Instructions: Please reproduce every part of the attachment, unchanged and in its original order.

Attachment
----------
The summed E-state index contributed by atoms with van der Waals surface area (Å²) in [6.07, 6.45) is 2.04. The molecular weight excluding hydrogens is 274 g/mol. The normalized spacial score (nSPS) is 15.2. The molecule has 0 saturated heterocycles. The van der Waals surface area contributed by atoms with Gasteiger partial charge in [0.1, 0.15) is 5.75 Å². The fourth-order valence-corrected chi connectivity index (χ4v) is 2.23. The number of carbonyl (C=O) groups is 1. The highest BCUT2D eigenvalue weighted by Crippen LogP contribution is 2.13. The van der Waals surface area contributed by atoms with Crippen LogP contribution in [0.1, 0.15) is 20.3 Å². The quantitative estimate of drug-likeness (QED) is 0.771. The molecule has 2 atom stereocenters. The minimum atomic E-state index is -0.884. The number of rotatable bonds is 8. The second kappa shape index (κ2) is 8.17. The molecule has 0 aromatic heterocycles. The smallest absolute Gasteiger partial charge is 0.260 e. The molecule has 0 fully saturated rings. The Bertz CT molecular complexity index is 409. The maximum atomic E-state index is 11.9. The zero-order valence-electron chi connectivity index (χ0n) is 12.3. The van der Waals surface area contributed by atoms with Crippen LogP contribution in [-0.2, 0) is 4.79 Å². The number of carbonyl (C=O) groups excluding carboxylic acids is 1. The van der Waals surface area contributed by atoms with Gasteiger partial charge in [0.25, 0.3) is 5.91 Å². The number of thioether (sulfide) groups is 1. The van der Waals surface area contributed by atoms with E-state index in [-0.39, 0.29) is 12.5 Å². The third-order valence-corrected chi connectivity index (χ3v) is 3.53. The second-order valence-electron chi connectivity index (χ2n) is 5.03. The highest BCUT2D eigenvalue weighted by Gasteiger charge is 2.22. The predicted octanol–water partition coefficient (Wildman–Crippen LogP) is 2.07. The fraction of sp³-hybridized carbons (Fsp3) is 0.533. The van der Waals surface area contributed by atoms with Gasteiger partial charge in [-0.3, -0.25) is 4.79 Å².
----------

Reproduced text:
The summed E-state index contributed by atoms with van der Waals surface area (Å²) in [6.07, 6.45) is 2.04. The molecular weight excluding hydrogens is 274 g/mol. The normalized spacial score (nSPS) is 15.2. The molecule has 0 saturated heterocycles. The van der Waals surface area contributed by atoms with Gasteiger partial charge in [0.1, 0.15) is 5.75 Å². The fourth-order valence-corrected chi connectivity index (χ4v) is 2.23. The number of carbonyl (C=O) groups is 1. The highest BCUT2D eigenvalue weighted by Crippen LogP contribution is 2.13. The van der Waals surface area contributed by atoms with Crippen LogP contribution in [0.1, 0.15) is 20.3 Å². The quantitative estimate of drug-likeness (QED) is 0.771. The molecule has 2 atom stereocenters. The minimum atomic E-state index is -0.884. The number of rotatable bonds is 8. The second kappa shape index (κ2) is 8.17. The molecule has 0 aromatic heterocycles. The smallest absolute Gasteiger partial charge is 0.260 e. The molecule has 0 fully saturated rings. The Bertz CT molecular complexity index is 409. The maximum atomic E-state index is 11.9. The zero-order valence-electron chi connectivity index (χ0n) is 12.3. The van der Waals surface area contributed by atoms with Crippen LogP contribution in [-0.2, 0) is 4.79 Å². The number of carbonyl (C=O) groups excluding carboxylic acids is 1. The van der Waals surface area contributed by atoms with Gasteiger partial charge in [0.25, 0.3) is 5.91 Å². The number of thioether (sulfide) groups is 1. The van der Waals surface area contributed by atoms with E-state index in [-0.39, 0.29) is 12.5 Å². The third-order valence-corrected chi connectivity index (χ3v) is 3.53. The second-order valence-electron chi connectivity index (χ2n) is 5.03. The highest BCUT2D eigenvalue weighted by Gasteiger charge is 2.22. The predicted octanol–water partition coefficient (Wildman–Crippen LogP) is 2.07. The fraction of sp³-hybridized carbons (Fsp3) is 0.533. The van der Waals surface area contributed by atoms with Gasteiger partial charge in [-0.3, -0.25) is 4.79 Å².